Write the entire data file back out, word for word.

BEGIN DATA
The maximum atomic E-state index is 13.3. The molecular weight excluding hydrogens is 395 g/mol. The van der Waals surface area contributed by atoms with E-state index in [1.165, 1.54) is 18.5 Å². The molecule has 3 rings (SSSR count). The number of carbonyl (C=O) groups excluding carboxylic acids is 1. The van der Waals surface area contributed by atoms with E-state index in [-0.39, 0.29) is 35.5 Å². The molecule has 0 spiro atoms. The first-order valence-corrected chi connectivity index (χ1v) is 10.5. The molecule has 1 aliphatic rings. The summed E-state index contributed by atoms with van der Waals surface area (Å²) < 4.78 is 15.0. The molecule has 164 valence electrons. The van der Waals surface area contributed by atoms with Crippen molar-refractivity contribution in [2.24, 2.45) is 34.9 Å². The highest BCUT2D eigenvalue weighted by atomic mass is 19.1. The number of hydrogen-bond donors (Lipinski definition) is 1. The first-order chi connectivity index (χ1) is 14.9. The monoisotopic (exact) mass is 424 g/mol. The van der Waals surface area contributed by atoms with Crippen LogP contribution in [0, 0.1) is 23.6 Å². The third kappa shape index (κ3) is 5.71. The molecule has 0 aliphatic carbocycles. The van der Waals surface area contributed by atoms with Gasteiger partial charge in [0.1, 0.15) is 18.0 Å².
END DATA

The maximum atomic E-state index is 13.3. The molecular weight excluding hydrogens is 395 g/mol. The van der Waals surface area contributed by atoms with E-state index in [1.165, 1.54) is 18.5 Å². The molecule has 3 rings (SSSR count). The number of carbonyl (C=O) groups excluding carboxylic acids is 1. The van der Waals surface area contributed by atoms with E-state index in [-0.39, 0.29) is 35.5 Å². The molecule has 0 spiro atoms. The first-order valence-corrected chi connectivity index (χ1v) is 10.5. The molecule has 1 aliphatic rings. The summed E-state index contributed by atoms with van der Waals surface area (Å²) < 4.78 is 15.0. The molecule has 164 valence electrons. The van der Waals surface area contributed by atoms with Crippen molar-refractivity contribution in [2.24, 2.45) is 34.9 Å². The highest BCUT2D eigenvalue weighted by atomic mass is 19.1. The number of hydrogen-bond donors (Lipinski definition) is 1. The first-order chi connectivity index (χ1) is 14.9. The monoisotopic (exact) mass is 424 g/mol. The van der Waals surface area contributed by atoms with Crippen LogP contribution in [0, 0.1) is 23.6 Å². The third kappa shape index (κ3) is 5.71. The molecule has 0 aliphatic carbocycles. The van der Waals surface area contributed by atoms with Gasteiger partial charge in [0.1, 0.15) is 18.0 Å².